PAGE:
Worth the Scooch: Pap Test Still the Gold Standard

The Pap test gets a bad rap. Sure, no one revels in the idea of lying on your back with your feet in stirrups on the edge of an exam table. But compared to our grandmothers and their mothers, we should consider ourselves lucky to have access to such an easy and important cancer screening tool.

The test, also known as a Pap smear, is your best defense against cervical cancer, which if found early, is highly treatable. Your doctor performs the quick, non-painful test during a pelvic exam by collecting a few cells from your cervix. The cervix is the lower part of your uterus that leads to your vagina. She then sends the cell sample to a lab, which checks for cervical cancer or changes in cervical cells (dysplasia) that could lead to cervical cancer. 

Why Get Screened?

Screening saves lives. This is especially true for cervical cancer, which is one of the most serious types of female cancers. 

Here are three reasons to get regular Pap tests:

  • Screening can find abnormal cells before they turn into cancer.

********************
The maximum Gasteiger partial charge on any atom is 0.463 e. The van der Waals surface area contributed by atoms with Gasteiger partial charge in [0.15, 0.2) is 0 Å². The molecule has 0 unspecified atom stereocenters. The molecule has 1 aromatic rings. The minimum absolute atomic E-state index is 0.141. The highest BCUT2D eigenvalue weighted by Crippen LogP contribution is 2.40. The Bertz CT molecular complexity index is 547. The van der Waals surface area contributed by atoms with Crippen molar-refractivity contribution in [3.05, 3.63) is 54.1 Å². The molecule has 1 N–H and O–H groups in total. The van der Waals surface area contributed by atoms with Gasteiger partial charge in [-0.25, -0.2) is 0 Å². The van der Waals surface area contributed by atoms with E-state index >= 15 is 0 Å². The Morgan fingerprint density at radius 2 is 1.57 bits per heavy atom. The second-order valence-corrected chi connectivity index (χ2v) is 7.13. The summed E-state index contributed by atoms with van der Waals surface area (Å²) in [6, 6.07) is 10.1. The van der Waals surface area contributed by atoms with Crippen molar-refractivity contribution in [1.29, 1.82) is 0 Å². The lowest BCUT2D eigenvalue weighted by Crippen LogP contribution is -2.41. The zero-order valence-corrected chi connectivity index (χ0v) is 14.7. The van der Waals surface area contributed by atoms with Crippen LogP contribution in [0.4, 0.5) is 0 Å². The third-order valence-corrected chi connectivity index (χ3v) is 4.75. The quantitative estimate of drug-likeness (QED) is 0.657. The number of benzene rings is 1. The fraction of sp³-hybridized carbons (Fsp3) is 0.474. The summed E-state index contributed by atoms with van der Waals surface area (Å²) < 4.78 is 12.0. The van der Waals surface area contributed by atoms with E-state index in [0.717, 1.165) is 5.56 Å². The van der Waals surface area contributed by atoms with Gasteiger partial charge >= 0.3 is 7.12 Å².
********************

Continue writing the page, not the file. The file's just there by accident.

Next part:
• Treating abnormal cervical cells can help prevent most cervical cancers from developing.
  • Pap tests can also diagnose serious infections and pelvic inflammation. 

To help your medical team obtain the most accurate test results, refrain from the following two days before your exam:

  • Tampons
  • Vaginal creams, suppositories or medicines
  • Vaginal deodorant sprays or powders
  • Sex
  • Douching 

What Does an Abnormal Pap Result Mean?

Your health care provider should notify you of your test results. If you have an abnormal Pap result, it does not automatically mean you have cancer. An abnormal result may be caused by an infection, healing or other benign changes.

Your provider may order a repeat Pap test sooner than would otherwise be required, or additional tests to confirm results or to get a closer look at abnormal cells.

One of the most common reasons for an abnormal Pap result is HPV (human papillomavirus) infection. So take your test results one step at a time and discuss them with your provider. Avoid jumping to a worst case scenario. 

Who Should Be Screened?

Major medical groups generally recommend that women begin screening for cervical cancer at age 21. Screening may be combined with HPV testing, depending on age. For most women ages 21 to 29, the recommendation is every three years. For women ages 30 to 65, the recommendation is every three to five years. After age 65, women with a history of normal Pap test results may no longer need screening. 

Remember, the point of a Pap test is to identify changes in early, in the precancerous state, when they can be treated more easily. 

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